The MRI and CT scan may one day have a robotic cousin capable of following and peering into patients as they move around.
UF mechanical and aerospace engineer Scott Banks’ goal is to augment static images of patients’ bones, muscles and joints with an interior view of these and other parts in action during normal physical activity. By merging such full-motion X-rays with computerised representations, orthopaedic surgeons will make better diagnoses, suggest more appropriate treatments and get a clearer idea of post-operative successes and failures, he said.
“Our goal is come up with a way to observe and measure how joints are moving when people are actually using them,” Banks said. “We think this will be tremendously powerful, not only for research but also in the clinical setting as well.”
Complaints about orthopaedic injuries are among the most common reasons people visit the doctor, according to the American
Orthopaedic surgeons have long diagnosed patients by touch or with static X-rays, MRI and CT scans. They also may use X-ray video, but current technologies provide only a tight view of a very limited range of motion in a controlled laboratory setting.
While all of these techniques can be effective, they do not work well with injuries that manifest themselves when a joint is in motion, Banks said. These include, for example, injuries to the patella, or kneecap, and injuries of the shoulder. Surgeons sometimes have to operate to diagnose these and other injuries, which can lead to unnecessary surgeries.
After operations, surgeons have few tools beyond the patient’s experience to tell them whether a procedure worked as intended and whether it will forestall additional joint damage.
Banks hopes his robot – actually, a system that uses two robots because one robot will be necessary to shoot the X-ray video and another to hold the image sensor — will lead to a radical improvement.
He has one working robot currently. The robot, which has a one-metre mechanical arm, is a commercial product normally used in robotically assisted surgeries and silicon chip manufacturing that Banks and his graduate students have re-engineered. The robot can shadow a person’s knee, shoulder or other joint with its hand as he or she moves.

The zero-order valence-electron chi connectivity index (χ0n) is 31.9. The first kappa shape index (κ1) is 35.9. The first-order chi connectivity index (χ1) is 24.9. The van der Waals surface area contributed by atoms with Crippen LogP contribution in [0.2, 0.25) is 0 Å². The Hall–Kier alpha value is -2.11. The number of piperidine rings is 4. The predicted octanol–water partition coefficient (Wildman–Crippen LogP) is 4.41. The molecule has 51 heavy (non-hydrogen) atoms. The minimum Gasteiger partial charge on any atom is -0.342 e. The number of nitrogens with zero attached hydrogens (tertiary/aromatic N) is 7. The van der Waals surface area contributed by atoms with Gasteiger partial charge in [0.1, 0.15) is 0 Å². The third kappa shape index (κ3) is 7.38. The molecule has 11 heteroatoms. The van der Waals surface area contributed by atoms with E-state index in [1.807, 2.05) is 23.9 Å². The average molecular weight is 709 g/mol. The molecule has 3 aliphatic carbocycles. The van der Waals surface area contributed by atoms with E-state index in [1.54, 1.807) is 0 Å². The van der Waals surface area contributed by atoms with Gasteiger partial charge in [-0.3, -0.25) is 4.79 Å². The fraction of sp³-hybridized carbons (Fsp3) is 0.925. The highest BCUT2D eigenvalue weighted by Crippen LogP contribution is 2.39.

In its completed form, the hand will hold lightweight equipment capable of shooting X-rays, while another robot will hold the sensor that captures images of the body as moving videos. Although the robots will be attached to a fixed base, there is room for a person to move around normally within their reach. And in the future, said Banks, “we could put these robots on wheels and they could follow you around.”
For now, the single robot holds a standard video camera.
To use it, a patient wears an LED-lit patch on the body part that is intended for targeting. The patch, several cameras placed around the room and a networked computer command the robots to hone in on and track the joint.
In a demonstration, using a graduate student instead of a patient, the camera-tipped hand followed the student’s thigh as he walked and otherwise moved normally. While the hand appeared accurate to the untrained eye, Banks said the video image, which included shots of the student’s jeans, showed that it couldn’t yet track the small LED patch with the accuracy needed for video X-ray.
Improving the accuracy is one of several challenges that remain in the project, Banks said. He has applied for a $275,000 grant from the US National Institutes of Health to continue the work. UF has also applied for a patent on the new imaging technique, and Banks said it’s possible that it could become standard equipment in hospitals.